One of American’s greatest stage actresses of the 20th Century. Her performances included starring roles in: George Bernard Shaw’s “Candida”; W. Somerset Maugham’s “The Letter”; and, Maxwell Anderson’s “The Wingless Victory”. Best known for her portrayal of Elizabeth Barret Browning in the “Barrets of Wimpole Street”, and as Cleopatra in Shakespeare’s “Antony and Cleopatra”, for which she won the 1948 Tony Award.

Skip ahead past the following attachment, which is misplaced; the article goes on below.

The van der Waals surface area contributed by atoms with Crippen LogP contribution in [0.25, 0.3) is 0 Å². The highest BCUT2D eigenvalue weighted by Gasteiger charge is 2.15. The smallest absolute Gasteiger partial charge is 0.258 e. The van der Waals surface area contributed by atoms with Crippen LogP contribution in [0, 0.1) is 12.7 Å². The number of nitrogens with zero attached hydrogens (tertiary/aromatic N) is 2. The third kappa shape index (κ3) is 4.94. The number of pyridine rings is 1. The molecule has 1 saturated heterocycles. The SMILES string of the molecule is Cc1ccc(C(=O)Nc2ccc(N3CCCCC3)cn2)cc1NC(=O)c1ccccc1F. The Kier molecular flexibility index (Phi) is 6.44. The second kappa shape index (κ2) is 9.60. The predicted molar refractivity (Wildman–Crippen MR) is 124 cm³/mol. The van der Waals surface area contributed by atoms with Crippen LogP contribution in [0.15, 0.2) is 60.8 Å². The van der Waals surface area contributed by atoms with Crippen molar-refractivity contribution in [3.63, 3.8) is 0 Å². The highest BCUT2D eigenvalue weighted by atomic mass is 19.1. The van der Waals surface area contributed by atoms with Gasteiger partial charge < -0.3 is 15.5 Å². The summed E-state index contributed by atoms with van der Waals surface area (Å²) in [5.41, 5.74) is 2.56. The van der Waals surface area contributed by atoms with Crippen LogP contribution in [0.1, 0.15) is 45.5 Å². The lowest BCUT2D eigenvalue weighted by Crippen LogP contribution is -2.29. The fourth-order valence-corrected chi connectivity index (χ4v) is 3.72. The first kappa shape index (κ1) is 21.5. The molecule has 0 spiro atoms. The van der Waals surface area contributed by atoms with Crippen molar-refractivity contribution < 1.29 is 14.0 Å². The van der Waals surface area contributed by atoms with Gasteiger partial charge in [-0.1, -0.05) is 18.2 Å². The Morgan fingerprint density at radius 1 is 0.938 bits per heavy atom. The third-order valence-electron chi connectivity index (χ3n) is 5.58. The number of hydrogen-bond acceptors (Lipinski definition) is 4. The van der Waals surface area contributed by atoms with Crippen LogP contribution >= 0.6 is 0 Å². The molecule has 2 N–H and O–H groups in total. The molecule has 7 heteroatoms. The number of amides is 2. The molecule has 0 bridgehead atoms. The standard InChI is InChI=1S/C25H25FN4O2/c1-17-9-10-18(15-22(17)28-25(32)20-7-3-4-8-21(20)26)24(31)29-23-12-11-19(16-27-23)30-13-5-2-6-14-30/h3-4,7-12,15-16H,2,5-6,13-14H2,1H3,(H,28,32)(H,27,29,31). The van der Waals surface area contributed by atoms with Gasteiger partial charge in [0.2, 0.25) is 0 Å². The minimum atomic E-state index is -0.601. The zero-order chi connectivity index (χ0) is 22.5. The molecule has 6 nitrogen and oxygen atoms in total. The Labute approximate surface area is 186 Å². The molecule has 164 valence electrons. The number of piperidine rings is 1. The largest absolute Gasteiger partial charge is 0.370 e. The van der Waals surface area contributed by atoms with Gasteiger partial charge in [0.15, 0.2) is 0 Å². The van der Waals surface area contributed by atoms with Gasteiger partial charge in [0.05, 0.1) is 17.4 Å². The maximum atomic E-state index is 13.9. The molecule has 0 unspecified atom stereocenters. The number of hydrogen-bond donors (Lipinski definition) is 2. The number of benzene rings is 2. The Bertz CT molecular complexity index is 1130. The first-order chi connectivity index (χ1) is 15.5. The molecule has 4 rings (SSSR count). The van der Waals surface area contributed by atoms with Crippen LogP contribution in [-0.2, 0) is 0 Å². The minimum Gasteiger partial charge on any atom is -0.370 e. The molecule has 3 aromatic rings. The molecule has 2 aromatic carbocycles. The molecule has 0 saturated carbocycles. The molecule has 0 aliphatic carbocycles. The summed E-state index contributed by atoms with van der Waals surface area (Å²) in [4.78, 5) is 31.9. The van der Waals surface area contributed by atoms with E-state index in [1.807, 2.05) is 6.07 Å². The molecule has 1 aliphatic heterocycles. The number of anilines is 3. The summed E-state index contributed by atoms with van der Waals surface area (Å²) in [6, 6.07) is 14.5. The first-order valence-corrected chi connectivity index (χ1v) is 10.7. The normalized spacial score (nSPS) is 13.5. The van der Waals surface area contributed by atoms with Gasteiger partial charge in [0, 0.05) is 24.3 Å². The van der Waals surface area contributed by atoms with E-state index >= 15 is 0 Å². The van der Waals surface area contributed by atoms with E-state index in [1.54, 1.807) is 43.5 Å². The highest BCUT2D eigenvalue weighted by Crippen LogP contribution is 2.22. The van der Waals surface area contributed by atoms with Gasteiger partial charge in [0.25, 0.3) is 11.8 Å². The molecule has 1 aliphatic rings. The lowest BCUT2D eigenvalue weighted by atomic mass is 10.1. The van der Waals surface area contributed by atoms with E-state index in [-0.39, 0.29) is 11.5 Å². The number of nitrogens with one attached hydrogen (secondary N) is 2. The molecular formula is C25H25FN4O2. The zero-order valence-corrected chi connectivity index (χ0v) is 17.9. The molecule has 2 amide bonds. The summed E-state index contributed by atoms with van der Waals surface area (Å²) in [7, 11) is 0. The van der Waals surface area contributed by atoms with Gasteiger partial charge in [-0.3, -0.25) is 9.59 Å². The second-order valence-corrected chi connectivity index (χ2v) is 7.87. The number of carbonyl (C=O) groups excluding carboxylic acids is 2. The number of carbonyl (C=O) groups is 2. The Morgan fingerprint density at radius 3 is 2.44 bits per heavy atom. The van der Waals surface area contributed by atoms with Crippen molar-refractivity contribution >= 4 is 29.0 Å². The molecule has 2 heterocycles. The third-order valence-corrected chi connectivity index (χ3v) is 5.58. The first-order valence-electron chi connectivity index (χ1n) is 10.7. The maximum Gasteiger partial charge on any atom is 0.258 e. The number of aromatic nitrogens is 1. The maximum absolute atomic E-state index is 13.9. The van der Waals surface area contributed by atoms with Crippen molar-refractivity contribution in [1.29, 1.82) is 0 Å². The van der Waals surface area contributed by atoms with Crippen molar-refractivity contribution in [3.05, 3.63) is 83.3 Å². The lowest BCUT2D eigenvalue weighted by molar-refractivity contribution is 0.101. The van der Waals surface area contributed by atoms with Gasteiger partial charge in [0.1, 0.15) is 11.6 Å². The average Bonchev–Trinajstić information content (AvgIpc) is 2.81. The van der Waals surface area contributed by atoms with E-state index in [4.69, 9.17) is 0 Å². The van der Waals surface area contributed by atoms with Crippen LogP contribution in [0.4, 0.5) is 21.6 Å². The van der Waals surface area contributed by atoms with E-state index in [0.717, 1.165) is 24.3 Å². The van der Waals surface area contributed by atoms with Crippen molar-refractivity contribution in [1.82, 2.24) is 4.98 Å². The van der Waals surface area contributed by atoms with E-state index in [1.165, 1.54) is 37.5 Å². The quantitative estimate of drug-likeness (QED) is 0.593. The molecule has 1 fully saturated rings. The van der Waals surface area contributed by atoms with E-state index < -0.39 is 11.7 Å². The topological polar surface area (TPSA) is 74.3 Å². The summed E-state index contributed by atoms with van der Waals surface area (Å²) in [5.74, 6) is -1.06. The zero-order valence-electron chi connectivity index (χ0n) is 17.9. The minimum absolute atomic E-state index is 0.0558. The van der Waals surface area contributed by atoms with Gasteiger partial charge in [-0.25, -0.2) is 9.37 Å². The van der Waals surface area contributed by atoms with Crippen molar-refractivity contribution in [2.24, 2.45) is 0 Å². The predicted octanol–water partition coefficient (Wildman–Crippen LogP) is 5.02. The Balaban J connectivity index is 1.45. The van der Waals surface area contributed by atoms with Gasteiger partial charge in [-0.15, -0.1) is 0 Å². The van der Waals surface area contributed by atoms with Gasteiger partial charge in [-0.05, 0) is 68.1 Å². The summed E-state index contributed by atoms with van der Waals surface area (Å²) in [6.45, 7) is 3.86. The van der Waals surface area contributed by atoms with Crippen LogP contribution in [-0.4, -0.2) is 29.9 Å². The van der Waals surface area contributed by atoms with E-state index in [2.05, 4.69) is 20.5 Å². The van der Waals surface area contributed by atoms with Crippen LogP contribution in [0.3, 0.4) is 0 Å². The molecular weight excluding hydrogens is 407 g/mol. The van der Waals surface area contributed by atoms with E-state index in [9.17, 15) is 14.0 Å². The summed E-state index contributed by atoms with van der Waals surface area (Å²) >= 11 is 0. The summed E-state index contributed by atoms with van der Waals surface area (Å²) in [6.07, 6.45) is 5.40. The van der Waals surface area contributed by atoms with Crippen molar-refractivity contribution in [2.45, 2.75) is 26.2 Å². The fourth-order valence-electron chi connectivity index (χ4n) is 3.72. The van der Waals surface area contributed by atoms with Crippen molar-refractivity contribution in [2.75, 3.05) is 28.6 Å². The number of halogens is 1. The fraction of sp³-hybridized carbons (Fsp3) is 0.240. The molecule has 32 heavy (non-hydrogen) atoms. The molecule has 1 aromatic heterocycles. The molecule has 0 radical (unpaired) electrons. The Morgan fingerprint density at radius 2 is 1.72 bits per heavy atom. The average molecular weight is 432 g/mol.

“The finely chiseled face and delicate genius of Katharine Cornell had fascinated me long before I saw them at close range. The voice, which I had heard so often in the theatre, seemed to me as intriguing as the face and was the final expression of the genius. When I was invited to tea at Miss Cornell's New York house in 1947, I found her sensitive, quick-witted, and filled with a salty sort of humour. Here was a great actress playing her greatest part—herself. She had been glancing over some letters from George Bernard Shaw, for whom she had earned a million dollars or so by acting in his Candida, and she read snatches of this inimitable correspondence with hoots of laughter. Because their distant partnership of the theatre had been so profitable, G.B.S. referred to her in these letters as “My Million Dollar Baby”—a queer title for the queen of the American stage, but Miss Cornell seemed to appreciate it. I asked her whom she considered to be among the great women of America. Her reply was quick and decisive, “Helen Keller and Martha Graham—and happily they are friends of mine. I would like you to photograph them.” (This I did later on.) And Miss Cornell began to talk about Helen Keller, whom she deeply admired. — The conversation was very pleasant but I had not yet found a way of representing the actress against her proper background, the stage. Finally I asked her to wear one of the numerous scarves which had been presented to her. Instantly grasping my intent, she seemed, for a moment, to be performing one of her famous roles. Yet when my camera actually caught her, she was being herself, and this too was what I wanted.”